“He hit the ground running, fast-tracking over 100 projects and securing billions in federal funding for roads, schools, hospitals, parks, and critical infrastructure, turning New Orleans into one of America’s great comeback stories,” the White House said.
Landrieu, who also served as lieutenant governor of Louisiana, hails from a political dynasty (his father was mayor of New Orleans and secretary of the Department of Housing and Urban Development, and his sister is a former senator) and is typically respected by Republicans and Democrats alike as someone who is able to avoid political stalemates and get things done.
Sen. Bill Cassidy, a Republican from Louisiana, said in a statement that Landrieu was a great choice to oversee the implementation of the bill.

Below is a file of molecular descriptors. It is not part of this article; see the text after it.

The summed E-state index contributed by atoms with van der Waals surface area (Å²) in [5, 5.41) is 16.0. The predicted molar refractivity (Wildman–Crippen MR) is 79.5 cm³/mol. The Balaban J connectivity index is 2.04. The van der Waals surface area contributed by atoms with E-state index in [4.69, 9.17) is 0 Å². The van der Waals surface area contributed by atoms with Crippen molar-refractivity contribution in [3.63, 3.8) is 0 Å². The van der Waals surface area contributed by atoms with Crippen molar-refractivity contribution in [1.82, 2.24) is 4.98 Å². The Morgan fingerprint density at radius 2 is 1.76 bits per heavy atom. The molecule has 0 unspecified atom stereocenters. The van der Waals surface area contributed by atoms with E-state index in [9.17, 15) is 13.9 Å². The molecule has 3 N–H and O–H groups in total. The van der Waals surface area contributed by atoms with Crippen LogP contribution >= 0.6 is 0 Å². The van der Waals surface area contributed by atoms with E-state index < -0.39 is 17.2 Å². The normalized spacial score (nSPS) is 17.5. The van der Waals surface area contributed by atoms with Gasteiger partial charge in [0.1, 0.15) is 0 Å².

“Mitch Landrieu knows firsthand the devastation Hurricane Katrina caused on the Gulf Coast,” Cassidy said, “and in turn, this devastation shows the importance, for Louisiana and the United States, of the investments the [infrastructure bill] makes in coastal restoration.”
This role will propel Landrieu, 61, into the national spotlight and set the stage for a run for national office.
Biden made sure to point out that he had a job similar to Landrieu’s while he served as vice president to President Barack Obama and oversaw $787 billion in stimulus spending associated with the 2009 Recovery Act.
“I made it a point every day to stay on top of how exactly the money was spent, what projects were being built, what projects were not being built, and how it was functioning,” Biden told reporters last week. “We owe it to the American people to make sure the money in this infrastructure plan and the Build Back Better plan—which, God willing, we’re going to be able to still finish—will be able to be used for purposes it was intended.”